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The time is now to avert a crisis that faces the world


Journalist Fakhar Yousafzai from Pakistan posted that video clip. I got chills seeing this 41-second video. What did it show?

Three people fought over 10kg of wheat flour. The owner of the sack was trying to hold on to it, while the other two tried to relieve him of it. He was pushed to the ground, but managed to hold on to the sack. The man called out for help, but no one came to his aid. Then two children appeared from nowhere to aid the assailants. Such horrible things were not meant for their tiny hands. It makes us think of the Sanskrit proverb Bubhukshitah kim na karoti papam (What sin would a hungry person not commit?).

The army masters and their stooge rulers have completely emptied Pakistan. There is no milk for newborns, no electricity during the harsh winters, hospitals are running out of medicine, and the government is clueless. Shahbaz Sharif is out begging in the West and in Arab countries after overthrowing Imran Khan. But his nation’s problems cannot be solved without urgent aid.

Now, 35.7% of Pakistan’s population lives below the poverty line; the country is ranked 99 out of 121 nations on the Global Hunger Index. It is in desperate need of foodgrains, despite possessing exceptionally fertile land and agriculture accounting for 19% of its Gross Domestic Product. Pakistan now faces starvation and the threat of civil war.

Some critics have said that while only one part of Pakistan was separated in 1971, there may now be four more in the offing. They are not mistaken. Tehreek-e-Taliban Pakistan has established a parallel government in the border region. In response, the government in power in Islamabad has escalated military operations under the “right to defend for existence” in the “disturbed” districts. America has already given its approval. It won’t be surprising if we see the Pakistani air force bombing the region in the coming days.

But will this make things better? Who would believe now that until 1980, Pakistan’s economy was stronger than India’s? Delegations from Arab and African nations used to visit that country in the 1970s to learn about governance. But things started changing under General Muhammad Zia-ul-Haq. He made the costly decision to wage a covert war with India. Pakistan developed the atomic bomb while he was in power, and it now has a larger nuclear arsenal than India. If Pakistan experiences a civil war or has to deal with fresh divisions, not only India, but the entire world will be in serious trouble. What will happen if the entire nuclear arsenal, or even just a portion of it, falls into the hands of terrorists is a question that is being asked.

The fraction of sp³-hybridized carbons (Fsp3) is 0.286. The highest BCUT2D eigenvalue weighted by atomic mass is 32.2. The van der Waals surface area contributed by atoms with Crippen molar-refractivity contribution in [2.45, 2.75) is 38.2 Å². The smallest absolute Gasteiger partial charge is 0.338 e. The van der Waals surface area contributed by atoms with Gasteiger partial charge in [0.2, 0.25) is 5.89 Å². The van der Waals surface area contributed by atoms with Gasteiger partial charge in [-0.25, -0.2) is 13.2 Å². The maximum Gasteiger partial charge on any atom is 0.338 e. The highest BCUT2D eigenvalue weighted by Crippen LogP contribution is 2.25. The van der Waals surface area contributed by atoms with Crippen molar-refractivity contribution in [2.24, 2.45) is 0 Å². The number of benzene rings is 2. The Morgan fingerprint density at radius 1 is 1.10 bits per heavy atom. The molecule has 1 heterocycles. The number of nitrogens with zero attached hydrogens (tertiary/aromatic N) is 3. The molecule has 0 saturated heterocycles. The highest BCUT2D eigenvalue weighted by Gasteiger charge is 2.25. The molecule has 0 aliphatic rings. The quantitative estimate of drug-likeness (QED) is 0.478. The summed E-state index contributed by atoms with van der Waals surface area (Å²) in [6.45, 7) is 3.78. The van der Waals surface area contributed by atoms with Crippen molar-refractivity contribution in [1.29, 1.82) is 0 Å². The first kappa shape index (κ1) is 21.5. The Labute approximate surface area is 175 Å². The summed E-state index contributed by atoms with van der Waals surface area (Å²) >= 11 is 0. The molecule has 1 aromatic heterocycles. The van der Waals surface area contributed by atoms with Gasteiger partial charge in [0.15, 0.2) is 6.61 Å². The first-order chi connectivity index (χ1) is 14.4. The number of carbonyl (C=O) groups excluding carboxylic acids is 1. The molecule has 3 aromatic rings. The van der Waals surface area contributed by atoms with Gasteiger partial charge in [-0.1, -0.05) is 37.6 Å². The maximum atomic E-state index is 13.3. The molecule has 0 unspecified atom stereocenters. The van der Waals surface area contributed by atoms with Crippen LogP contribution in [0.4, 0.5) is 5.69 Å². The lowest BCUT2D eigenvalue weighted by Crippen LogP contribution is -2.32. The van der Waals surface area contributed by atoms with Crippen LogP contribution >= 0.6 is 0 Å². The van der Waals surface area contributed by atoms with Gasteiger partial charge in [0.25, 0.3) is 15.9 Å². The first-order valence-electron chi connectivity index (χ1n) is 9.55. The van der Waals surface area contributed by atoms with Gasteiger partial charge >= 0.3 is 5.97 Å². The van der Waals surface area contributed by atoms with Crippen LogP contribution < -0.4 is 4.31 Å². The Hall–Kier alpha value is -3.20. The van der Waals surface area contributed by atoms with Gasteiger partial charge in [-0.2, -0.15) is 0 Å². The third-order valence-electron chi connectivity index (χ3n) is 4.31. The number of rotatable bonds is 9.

It is safe to conclude that Pakistan has long been using this fear to demand aid from wealthy nations. But this time, the menace is significant and the hands of the global community are tied. With Covid and the war in Ukraine, the global economy is weakening.

The consequences are widespread. The Brazilian parliament was taken over by Jair Messias Bolsonaro’s followers last week. Now, president Luiz Inácio Lula da Silva’s backers have hit the streets. Their rage is well founded. The disorderly demonstrators severely damaged both public property and the dignity of the democratic system. Even Brazil’s heritage suffered harm.

Such occurrences have become frequent now. First, Donald Trump’s followers stormed Capitol Hill after he lost the US presidential election. In Pakistan, Imran Khan was forced out of office via a legal procedure. Bolsonaro is attempting to set Brazil on fire from his current perch in America. How can those who gained control by democratic methods act like despots after losing?

Happenings in Brazil brings to my mind a June 2009 evening at Yekaterinburg, Russia. Representatives of the ministry of external affairs were attempting to convince mediapersons, including myself, over dinner that the BRICS — Brazil, Russia, India, China, and South Africa — has the most promise for the future. But what actually took place? Brazil has already been discussed; Russia’s situation is deteriorating daily, and China is now experiencing an unheard-of economic disaster as a result of its “zero-Covid” policy. Also, the armies of China and India are at loggerheads on the borders. Nobody can predict what will unfold tomorrow.

The only solace in this depressing time is that of among these nations, India is the most stable. We have Pakistan on one side, and Sri Lanka on the other. Both are in poor shape.

Following Colombo, the capture of Brazil’s power centre and the deterioration of democratic nations demonstrate that now is the right time to address the looming crisis among many democratic countries. This trend is detrimental to global peace.

Shashi Shekhar is editor-in-chief, Hindustan

The views expressed are personal



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